Gaming continues to be frequent and fun. Last weekend the boys and I tried Winds of Plunder for the first time, the GMT game stuck on my burndown list. It was only OK, and Matthew commented once that he likes Piratenbucht more. I’m not sure I agree, but there’s certainly enough chaos in the game to make me feel that it should be lighter, more fun than it is. It is not a very strategic game – control can be difficult and if you fall behind in arms then it is likely game over with 4 or 5 players. I’m not sure if this will get played again so it may move to my trade pile.
On Sunday afternoon Mike, Matt, and Ken joined me for my third playing of Brass. Brass is still shiny for me and I think it will become a staple, especially if we can get the play time down to about 2 hours consistently. This group was a bit more… contemplative than others I’ve played with, and it took about 3 hours to get through the game. They all played well and used a variety of strategies. Ken opted to develop early on and focus on getting level 2 buildings on the board during the canal period. I think there’s something to this strategy, but I think it is tough to do first thing and probably makes more sense after you are generating some income with a flipped cotton mill.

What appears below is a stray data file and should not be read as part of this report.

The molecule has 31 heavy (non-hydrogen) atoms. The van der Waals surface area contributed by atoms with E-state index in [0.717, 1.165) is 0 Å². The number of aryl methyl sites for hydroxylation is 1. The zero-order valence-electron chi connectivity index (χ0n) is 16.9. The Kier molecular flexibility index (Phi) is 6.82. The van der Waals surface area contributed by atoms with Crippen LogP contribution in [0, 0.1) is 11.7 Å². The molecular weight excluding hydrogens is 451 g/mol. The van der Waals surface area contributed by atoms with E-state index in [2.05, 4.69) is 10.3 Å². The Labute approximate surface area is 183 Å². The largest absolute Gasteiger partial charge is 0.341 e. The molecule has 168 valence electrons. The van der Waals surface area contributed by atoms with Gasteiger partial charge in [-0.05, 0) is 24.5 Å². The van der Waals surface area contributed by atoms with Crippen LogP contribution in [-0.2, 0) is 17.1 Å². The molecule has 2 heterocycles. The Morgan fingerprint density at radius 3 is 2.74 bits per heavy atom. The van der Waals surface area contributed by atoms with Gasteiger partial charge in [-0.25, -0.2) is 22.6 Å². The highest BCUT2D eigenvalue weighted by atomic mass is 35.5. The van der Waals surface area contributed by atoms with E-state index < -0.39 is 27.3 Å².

I was in last place at the end of the canal period but managed to get a strong income engine running and won with 122 points. Matt was in second at 116, Ken and Mike tied at 106. Everyone enjoyed the game and it may come out again today at Doug’s gaming session.
Also on Sunday evening I finally played Niagara. We actually had more fun than the picture below would indicate. Julie and Matthew spanked me – I think I ended up with only 3 gems. The board and disks gave us fits, and I’m glad I opted to not do this game for the elementary school games class – I think there’s too much potential for mishandling the parts and frustrating other players. I’m not sure this is a game I’ll want to bring out often, but it is a nice novelty to keep around.
Friday was an in-service day for the boys’ schools and I convinced Jacob to play 1960: the Making of the President. This is the lighter, shorter cousin to Twilight Struggle and it has solid mechanics and plenty of tough choices to keep it engaging.
That said, the tension that we always found while playing Twilight Struggle doesn’t appear in this game. I think there are a few reasons for this:
- There’s only a single scoring in 1960 – at the end of the game. You know when the game is going to end so you can time your moves and plans accordingly. In Twilight Struggle, you never know if your opponent is holding a scoring card, so there’s a lot a feinting and bluffing which creates tension.
- I always found it easier to track how I was doing in Twilight Struggle – there’s a VP track and you basically know where you stand. I’m sure this will get better with experience, but Jacob and I really had no clue who was in the lead as we approached the end-game. As it turned out, when Texas swung from me (Nixon) to Jacob (Kennedy) during the final campaign strategy phase, the victory went to Jacob. This should have been exciting but we had no clue that was the decisive act!
The game took 2 hours 20 minutes, probably too long for this game. We’ll keep trying it and see if we get a more intuitive feel for the scoring and hence see an increase in tension. For now, though, I think I’d rather bring out Twilight Struggle for a lighter 2p strategy game.